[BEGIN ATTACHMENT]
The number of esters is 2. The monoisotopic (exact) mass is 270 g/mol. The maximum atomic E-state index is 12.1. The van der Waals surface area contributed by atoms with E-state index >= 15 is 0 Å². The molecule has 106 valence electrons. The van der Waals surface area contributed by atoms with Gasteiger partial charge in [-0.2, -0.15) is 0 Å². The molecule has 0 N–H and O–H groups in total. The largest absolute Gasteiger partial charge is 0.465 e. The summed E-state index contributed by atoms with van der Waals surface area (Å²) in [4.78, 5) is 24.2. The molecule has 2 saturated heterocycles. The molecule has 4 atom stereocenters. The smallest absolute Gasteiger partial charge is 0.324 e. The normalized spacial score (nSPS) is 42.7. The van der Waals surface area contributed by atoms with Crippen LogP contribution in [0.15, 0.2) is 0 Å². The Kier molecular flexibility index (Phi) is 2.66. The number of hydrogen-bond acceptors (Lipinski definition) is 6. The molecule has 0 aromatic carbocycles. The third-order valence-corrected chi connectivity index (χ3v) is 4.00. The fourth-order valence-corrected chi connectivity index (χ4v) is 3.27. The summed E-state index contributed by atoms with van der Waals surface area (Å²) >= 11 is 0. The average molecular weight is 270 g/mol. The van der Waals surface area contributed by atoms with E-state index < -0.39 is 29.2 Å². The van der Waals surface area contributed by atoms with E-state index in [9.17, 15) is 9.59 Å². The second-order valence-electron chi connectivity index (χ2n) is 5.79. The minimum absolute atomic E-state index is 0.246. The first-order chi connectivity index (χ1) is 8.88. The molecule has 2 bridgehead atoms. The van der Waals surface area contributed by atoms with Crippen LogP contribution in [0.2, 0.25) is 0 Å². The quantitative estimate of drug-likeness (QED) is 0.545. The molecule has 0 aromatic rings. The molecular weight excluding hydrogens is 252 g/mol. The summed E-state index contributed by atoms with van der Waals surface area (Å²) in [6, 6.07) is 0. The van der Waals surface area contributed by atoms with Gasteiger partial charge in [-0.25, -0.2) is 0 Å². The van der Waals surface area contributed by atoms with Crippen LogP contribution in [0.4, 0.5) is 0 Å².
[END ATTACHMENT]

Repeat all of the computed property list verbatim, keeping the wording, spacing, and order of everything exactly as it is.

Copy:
The number of esters is 2. The monoisotopic (exact) mass is 270 g/mol. The maximum atomic E-state index is 12.1. The van der Waals surface area contributed by atoms with E-state index >= 15 is 0 Å². The molecule has 106 valence electrons. The van der Waals surface area contributed by atoms with Gasteiger partial charge in [-0.2, -0.15) is 0 Å². The molecule has 0 N–H and O–H groups in total. The largest absolute Gasteiger partial charge is 0.465 e. The summed E-state index contributed by atoms with van der Waals surface area (Å²) in [4.78, 5) is 24.2. The molecule has 2 saturated heterocycles. The molecule has 4 atom stereocenters. The smallest absolute Gasteiger partial charge is 0.324 e. The normalized spacial score (nSPS) is 42.7. The van der Waals surface area contributed by atoms with Crippen LogP contribution in [0.15, 0.2) is 0 Å². The Kier molecular flexibility index (Phi) is 2.66. The number of hydrogen-bond acceptors (Lipinski definition) is 6. The molecule has 0 aromatic carbocycles. The third-order valence-corrected chi connectivity index (χ3v) is 4.00. The fourth-order valence-corrected chi connectivity index (χ4v) is 3.27. The summed E-state index contributed by atoms with van der Waals surface area (Å²) >= 11 is 0. The average molecular weight is 270 g/mol. The van der Waals surface area contributed by atoms with E-state index < -0.39 is 29.2 Å². The van der Waals surface area contributed by atoms with E-state index in [9.17, 15) is 9.59 Å². The second-order valence-electron chi connectivity index (χ2n) is 5.79. The minimum absolute atomic E-state index is 0.246. The first-order chi connectivity index (χ1) is 8.88. The molecule has 2 bridgehead atoms. The van der Waals surface area contributed by atoms with Crippen LogP contribution in [0.2, 0.25) is 0 Å². The quantitative estimate of drug-likeness (QED) is 0.545. The molecule has 0 aromatic rings. The molecular weight excluding hydrogens is 252 g/mol. The summed E-state index contributed by atoms with van der Waals surface area (Å²) in [6, 6.07) is 0. The van der Waals surface area contributed by atoms with Gasteiger partial charge in [-0.25, -0.2) is 0 Å². The van der Waals surface area contributed by atoms with Crippen LogP contribution in [0.4, 0.5) is 0 Å².